Ms. Danrich received her second commission from Indiana University of Pennsylvania-Lively Arts Concert Series in 2010. The new show, An Evening in the Harlem Renaissance, had its debut in February 2011 and was extraordinarily well received. She has since performed An Evening in the Harlem Renaissance at the National Underground Railroad Freedom Center in a collaborative production between Cincinnati Opera and the Taft Museum, which included students and faculty from her Alma Mater CCM. Most recently she performed the show at the University of Wisconsin-Milwaukee and had a four show run of the show at the Next Act Theater.

On the concert stage, Ms. Danrich has performed selections from Porgy and Bess with Sir Willard White and the San Francisco Symphony, the Rigoletto quartet and Porgy and Bess Suite with the Philadelphia Orchestra, the Brahms Requiem with the Cape Cod Symphony, Bryan Symphony and the St. George’s Choral Society, The Ordering of Moses and selections from Die Fledermaus with the Dayton Philharmonic, Three Divas with Northern Kentucky Symphony, the Bachianas Brasilieras with Fort Wayne Philharmonic and The Orchestra of St. Luke’s Outreach, Dido in Dido and Aeneas with Orchestra of St. Luke’s Outreach, John Carter’s Spiritual Cantata with Louisville Orchestra, Home for the Holidays with Cincinnati Symphony, and opera Galas with the Laredo Philharmonic, Hartt Symphony and Hamilton Fairfield Symphony.

Ms. Danrich made her soloist debut at Carnegie Hall with the New England Symphonic Ensemble in Beethoven’s Mass in C and Mozart’s Mass in G. She made her Alice Tully Hall debut with The Little Orchestra of New York performing arias and duets by Vivaldi. Ms. Danrich sang her first Beethoven Ninth Symphony with the Cape Cod Symphony Orchestra and the Cape Cod Times raved that “Young soprano Adrienne Danrich… added a glistening top to the ensemble work and sang solo passages with an unforced bell-like tone that penetrated to the far corners of the hall.”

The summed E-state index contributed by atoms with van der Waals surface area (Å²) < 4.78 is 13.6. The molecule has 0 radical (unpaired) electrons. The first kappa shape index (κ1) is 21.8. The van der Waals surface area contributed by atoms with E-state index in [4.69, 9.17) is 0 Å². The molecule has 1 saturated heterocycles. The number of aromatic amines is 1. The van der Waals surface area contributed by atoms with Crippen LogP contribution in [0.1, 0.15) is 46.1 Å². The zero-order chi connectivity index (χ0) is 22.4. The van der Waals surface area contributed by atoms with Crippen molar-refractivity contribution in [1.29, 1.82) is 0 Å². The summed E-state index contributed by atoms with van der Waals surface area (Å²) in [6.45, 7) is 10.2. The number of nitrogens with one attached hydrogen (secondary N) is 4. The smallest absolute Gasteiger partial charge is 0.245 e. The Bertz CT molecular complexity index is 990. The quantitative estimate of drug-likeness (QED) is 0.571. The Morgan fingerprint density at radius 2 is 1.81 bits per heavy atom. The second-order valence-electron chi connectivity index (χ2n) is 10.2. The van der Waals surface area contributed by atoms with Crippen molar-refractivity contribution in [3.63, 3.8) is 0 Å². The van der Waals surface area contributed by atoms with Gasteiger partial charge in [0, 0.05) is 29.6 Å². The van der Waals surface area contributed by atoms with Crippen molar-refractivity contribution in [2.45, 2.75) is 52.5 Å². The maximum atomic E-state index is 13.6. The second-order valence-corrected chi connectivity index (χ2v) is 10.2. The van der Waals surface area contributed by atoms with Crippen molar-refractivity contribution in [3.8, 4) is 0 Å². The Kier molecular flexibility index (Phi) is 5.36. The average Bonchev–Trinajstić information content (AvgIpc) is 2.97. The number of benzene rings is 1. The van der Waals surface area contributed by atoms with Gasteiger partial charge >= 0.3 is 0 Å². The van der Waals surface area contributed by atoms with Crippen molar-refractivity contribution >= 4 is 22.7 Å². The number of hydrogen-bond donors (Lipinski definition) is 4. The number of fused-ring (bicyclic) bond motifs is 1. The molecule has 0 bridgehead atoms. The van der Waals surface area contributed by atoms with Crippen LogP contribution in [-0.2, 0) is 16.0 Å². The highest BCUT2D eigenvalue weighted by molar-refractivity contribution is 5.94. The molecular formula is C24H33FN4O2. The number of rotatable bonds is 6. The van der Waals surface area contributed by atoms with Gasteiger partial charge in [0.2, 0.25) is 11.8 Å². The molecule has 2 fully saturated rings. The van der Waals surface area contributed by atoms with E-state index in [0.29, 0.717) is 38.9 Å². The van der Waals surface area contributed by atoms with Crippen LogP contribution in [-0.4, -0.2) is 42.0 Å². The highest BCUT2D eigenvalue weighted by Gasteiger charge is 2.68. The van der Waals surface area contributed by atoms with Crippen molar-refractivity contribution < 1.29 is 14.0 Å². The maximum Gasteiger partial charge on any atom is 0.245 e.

Ms. Danrich is a native of St. Louis, MO and is an alumna of Eastman School of Music and the University of Cincinnati College-Conservatory of Music. Ms. Danrich has recorded Only Heaven by Ricky Ian Gordon with PS Classics, Age to Age with OCP Publications, Original Songs of Sacred Slumber and Solitude with Soli Deo Gloria Productions and A Tribute to William Warfield with the Eastman School of Music.

Photos


Suggested Operatic Repertoire


EllenPeter GrimesBritten
RusalkaRusalkaDvorak
CillaMargaret GarnerDanielpour
Serena*Porgy and BessGershwin
MargueriteFaustGounod
Sister Rose*Dead Man WalkingHeggie
ThaïsThaïsMassenet
Fiordiligi*Cosi fan tutte Mozart
Donna Anna*Don GiovanniMozart
Donna ElviraDon GiovanniMozart
ElettraIdomeneoMozart
Countess*Le Nozze di FigaroMozart
Mimi*La BohemePuccini
MagdaLa Rondine Puccini
Liu*Turandot Puccini
Dido*Dido and AeneasPurcell
Rosalinde*Die Fledermaus Strauss J.
MarschallinDer Rosenkavalier Strauss
AidaAidaVerdi
Elizabeth*Don Carlos Verdi
LeonoraIl trovatore Verdi
LeonoraLa Forza del DestinoVerdi
LuisaLuisa MillerVerdi
Abigaille*NabuccoVerdi
AmeliaSimon BoccanegraVerdi
AmeliaUn Ballo in MascheraVerdi
ToscaToscaVerdi
*performed, scheduled or covered

Suggested Orchestral and Chamber Works


Mass in C*Beethoven